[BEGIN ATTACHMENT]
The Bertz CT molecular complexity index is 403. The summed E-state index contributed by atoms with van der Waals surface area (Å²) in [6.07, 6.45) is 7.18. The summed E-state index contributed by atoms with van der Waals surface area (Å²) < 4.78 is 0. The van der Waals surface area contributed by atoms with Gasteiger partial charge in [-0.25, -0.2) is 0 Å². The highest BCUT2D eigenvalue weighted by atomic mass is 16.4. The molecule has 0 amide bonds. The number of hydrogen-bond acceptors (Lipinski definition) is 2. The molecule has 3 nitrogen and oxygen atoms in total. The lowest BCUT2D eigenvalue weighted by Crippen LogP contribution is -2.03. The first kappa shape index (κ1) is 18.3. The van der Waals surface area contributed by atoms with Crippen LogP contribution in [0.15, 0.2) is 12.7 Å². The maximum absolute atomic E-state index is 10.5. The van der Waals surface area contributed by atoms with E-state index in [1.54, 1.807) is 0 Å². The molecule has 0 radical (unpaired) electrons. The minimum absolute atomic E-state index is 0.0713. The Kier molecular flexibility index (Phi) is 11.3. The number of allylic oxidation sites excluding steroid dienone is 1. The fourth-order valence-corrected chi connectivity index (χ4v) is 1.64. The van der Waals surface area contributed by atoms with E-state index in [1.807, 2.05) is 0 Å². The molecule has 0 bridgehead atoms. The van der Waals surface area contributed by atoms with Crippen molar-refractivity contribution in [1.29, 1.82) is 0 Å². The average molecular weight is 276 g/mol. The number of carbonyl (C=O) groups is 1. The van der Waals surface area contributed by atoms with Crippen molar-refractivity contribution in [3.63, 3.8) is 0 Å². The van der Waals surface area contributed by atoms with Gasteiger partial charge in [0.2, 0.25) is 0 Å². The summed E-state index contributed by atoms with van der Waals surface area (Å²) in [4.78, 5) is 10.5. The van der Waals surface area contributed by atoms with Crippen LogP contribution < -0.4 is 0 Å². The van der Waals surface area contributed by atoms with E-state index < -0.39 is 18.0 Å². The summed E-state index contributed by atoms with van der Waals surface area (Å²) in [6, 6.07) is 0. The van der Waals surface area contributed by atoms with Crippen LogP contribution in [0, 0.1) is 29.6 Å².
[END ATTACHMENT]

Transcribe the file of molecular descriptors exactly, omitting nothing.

The Bertz CT molecular complexity index is 403. The summed E-state index contributed by atoms with van der Waals surface area (Å²) in [6.07, 6.45) is 7.18. The summed E-state index contributed by atoms with van der Waals surface area (Å²) < 4.78 is 0. The van der Waals surface area contributed by atoms with Gasteiger partial charge in [-0.25, -0.2) is 0 Å². The highest BCUT2D eigenvalue weighted by atomic mass is 16.4. The molecule has 0 amide bonds. The number of hydrogen-bond acceptors (Lipinski definition) is 2. The molecule has 3 nitrogen and oxygen atoms in total. The lowest BCUT2D eigenvalue weighted by Crippen LogP contribution is -2.03. The first kappa shape index (κ1) is 18.3. The van der Waals surface area contributed by atoms with Crippen LogP contribution in [0.15, 0.2) is 12.7 Å². The maximum absolute atomic E-state index is 10.5. The van der Waals surface area contributed by atoms with E-state index in [1.54, 1.807) is 0 Å². The molecule has 0 radical (unpaired) electrons. The minimum absolute atomic E-state index is 0.0713. The Kier molecular flexibility index (Phi) is 11.3. The number of allylic oxidation sites excluding steroid dienone is 1. The fourth-order valence-corrected chi connectivity index (χ4v) is 1.64. The van der Waals surface area contributed by atoms with E-state index in [1.807, 2.05) is 0 Å². The molecule has 0 bridgehead atoms. The van der Waals surface area contributed by atoms with Crippen molar-refractivity contribution in [1.29, 1.82) is 0 Å². The average molecular weight is 276 g/mol. The number of carbonyl (C=O) groups is 1. The van der Waals surface area contributed by atoms with Crippen molar-refractivity contribution in [3.63, 3.8) is 0 Å². The van der Waals surface area contributed by atoms with Gasteiger partial charge in [0.2, 0.25) is 0 Å². The summed E-state index contributed by atoms with van der Waals surface area (Å²) in [4.78, 5) is 10.5. The van der Waals surface area contributed by atoms with Crippen LogP contribution < -0.4 is 0 Å². The van der Waals surface area contributed by atoms with E-state index < -0.39 is 18.0 Å². The summed E-state index contributed by atoms with van der Waals surface area (Å²) in [6, 6.07) is 0. The van der Waals surface area contributed by atoms with Crippen LogP contribution in [0, 0.1) is 29.6 Å².